|Georgia State Sales Tax for 2013||Maximum Municipal Sales Tax|
What is the Georgia Sales Tax?
The Georgia state sales tax is 4%, with a maximum possible sales tax (including local and municipal sales taxes) of 8%.
Local governments in Georgia are allowed to add a local sales tax of up to 4 percent on top of the GA state sales tax for all qualifying sales in their jurisdiction - so the actual sales tax paid on any purchase in Georgia can be up to 8% depending on location.
Georgia allows its counties to charge up to 3% local sales tax, which are used to fund any of five specific programs such as education, transportation, or public utilities. Groceries are exempt from the state tax but are subject to local taxes, with a tax rate of up to 4% in Atlanta. Georgia usually has two tax holidays a year as scheduled by the state legislature, with one in early fall aimed at back to school purchases and another, generally in October, for energy-efficient appliances.
What sales are exempt from the Georgia Sales Tax?
Many states set special sales tax rates for certain types of goods like groceries or clothes, and may completely exempt certain transactions from state and local sales taxes. Georgia, however, does not exempt any purchases from state or local sales taxes.
Georgia sets a special sales tax rate for unprepared food and groceries (at 3%). While many other states also collect a special (and often higher) sales tax on prepared and restaraunt food, Georgia does not have a specific restaraunt sales tax.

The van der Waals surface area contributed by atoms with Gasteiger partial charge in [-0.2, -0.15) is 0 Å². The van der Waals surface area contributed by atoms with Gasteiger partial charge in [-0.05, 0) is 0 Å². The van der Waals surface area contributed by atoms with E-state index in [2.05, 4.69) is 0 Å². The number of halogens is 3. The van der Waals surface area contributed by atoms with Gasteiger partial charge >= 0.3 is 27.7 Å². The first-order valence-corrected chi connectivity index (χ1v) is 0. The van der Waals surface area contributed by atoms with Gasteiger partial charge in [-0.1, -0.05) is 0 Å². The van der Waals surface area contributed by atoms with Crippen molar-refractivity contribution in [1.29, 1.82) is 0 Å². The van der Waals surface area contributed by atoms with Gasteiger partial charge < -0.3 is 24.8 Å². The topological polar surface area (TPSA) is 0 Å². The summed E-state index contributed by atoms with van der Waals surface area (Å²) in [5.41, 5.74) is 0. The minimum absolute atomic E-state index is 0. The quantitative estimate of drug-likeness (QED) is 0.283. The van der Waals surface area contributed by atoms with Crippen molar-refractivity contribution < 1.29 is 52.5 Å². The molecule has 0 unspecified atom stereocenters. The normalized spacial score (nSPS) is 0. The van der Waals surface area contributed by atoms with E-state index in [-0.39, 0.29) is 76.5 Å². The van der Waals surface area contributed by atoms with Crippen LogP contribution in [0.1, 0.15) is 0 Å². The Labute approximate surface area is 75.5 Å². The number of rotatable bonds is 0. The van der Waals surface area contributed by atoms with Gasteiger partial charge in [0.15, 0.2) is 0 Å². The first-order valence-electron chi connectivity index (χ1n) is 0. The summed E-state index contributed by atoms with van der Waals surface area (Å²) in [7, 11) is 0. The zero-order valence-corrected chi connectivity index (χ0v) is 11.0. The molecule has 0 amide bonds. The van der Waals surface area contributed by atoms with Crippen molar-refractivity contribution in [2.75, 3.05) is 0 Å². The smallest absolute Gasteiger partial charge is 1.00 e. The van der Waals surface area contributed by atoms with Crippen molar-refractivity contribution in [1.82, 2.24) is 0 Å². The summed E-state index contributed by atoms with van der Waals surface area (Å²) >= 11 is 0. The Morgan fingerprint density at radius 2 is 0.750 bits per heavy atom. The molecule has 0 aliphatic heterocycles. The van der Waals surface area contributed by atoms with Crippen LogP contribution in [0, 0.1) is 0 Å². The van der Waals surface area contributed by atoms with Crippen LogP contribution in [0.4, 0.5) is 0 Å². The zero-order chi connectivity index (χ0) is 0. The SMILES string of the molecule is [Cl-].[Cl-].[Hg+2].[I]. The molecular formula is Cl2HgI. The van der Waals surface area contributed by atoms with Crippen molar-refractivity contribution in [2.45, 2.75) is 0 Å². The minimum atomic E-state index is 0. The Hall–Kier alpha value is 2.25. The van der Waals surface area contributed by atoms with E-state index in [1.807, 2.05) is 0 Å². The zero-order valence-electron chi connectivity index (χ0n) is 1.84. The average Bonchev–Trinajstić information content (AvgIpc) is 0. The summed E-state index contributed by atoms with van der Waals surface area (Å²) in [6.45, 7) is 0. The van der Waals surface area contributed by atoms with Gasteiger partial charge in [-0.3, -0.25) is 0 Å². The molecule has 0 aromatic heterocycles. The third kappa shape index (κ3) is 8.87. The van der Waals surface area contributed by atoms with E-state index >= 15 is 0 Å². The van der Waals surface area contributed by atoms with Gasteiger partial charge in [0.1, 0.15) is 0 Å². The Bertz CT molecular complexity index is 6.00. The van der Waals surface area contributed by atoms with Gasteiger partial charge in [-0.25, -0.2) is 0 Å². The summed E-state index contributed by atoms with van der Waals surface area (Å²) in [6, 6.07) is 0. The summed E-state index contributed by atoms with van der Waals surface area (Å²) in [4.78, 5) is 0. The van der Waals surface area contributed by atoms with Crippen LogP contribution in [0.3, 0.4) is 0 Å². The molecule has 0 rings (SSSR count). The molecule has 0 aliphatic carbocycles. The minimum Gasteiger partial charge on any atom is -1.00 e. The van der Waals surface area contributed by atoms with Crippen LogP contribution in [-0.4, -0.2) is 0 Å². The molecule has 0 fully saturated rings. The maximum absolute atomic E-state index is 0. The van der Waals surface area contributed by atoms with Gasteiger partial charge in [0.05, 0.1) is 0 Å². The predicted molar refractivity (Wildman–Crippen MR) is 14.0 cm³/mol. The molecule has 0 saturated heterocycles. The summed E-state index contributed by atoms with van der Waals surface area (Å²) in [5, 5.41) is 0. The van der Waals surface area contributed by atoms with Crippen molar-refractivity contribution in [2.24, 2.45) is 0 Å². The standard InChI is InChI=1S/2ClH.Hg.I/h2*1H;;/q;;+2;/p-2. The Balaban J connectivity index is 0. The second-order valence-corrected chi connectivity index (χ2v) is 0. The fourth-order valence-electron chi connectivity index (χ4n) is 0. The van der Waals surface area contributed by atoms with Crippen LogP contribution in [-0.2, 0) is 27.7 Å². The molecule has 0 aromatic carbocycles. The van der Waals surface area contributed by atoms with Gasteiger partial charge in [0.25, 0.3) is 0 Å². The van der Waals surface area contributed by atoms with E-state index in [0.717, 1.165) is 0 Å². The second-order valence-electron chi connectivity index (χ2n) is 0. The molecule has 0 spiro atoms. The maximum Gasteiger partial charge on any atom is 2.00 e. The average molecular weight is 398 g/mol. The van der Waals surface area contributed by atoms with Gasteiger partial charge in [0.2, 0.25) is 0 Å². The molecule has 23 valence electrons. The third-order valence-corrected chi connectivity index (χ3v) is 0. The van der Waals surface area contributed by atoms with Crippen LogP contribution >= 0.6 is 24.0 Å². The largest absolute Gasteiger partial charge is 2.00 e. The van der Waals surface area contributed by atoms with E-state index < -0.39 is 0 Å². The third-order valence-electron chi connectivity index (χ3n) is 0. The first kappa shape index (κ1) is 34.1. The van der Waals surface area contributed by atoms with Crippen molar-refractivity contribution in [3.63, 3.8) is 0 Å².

Generally, the Georgia sales tax is collected only from the end consumer, or the end user of the product. Customers buying products in bulk, as a business-to-business transaction, or buying with the intent to resell do not have to pay the Georgia sales tax if they provide the seller with a Georgia Sales Tax Exemption Certificate at the time of purchase. Most states will accept the Uniform Sales and Use Tax Certificate for this purpose, which is available from the Multistate Tax Commission here.
Internet Sales Tax, or tax on purchases made over the internet, is currently a gray area in many states' tax codes. While most states can collect sales tax on internet purchases made within the state (the vendor and consumer are both located in Georgia), taxation of interstate internet transactions is much more complicated.
Currently New York, Rhode Island, North Carolina, Colorado, and Illinois have some form of online sales tax that also handles interstate transactions. For details on how Georgia handles taxation of online sales, read more about online sales taxes in the United States.
 Table of state sales taxes on Wikipedia
 Georgia sales tax information on Tax-Rates.org
 Table of state sales, use, and excise taxes by The Tax Foundation
 State level taxation resources on IRS.gov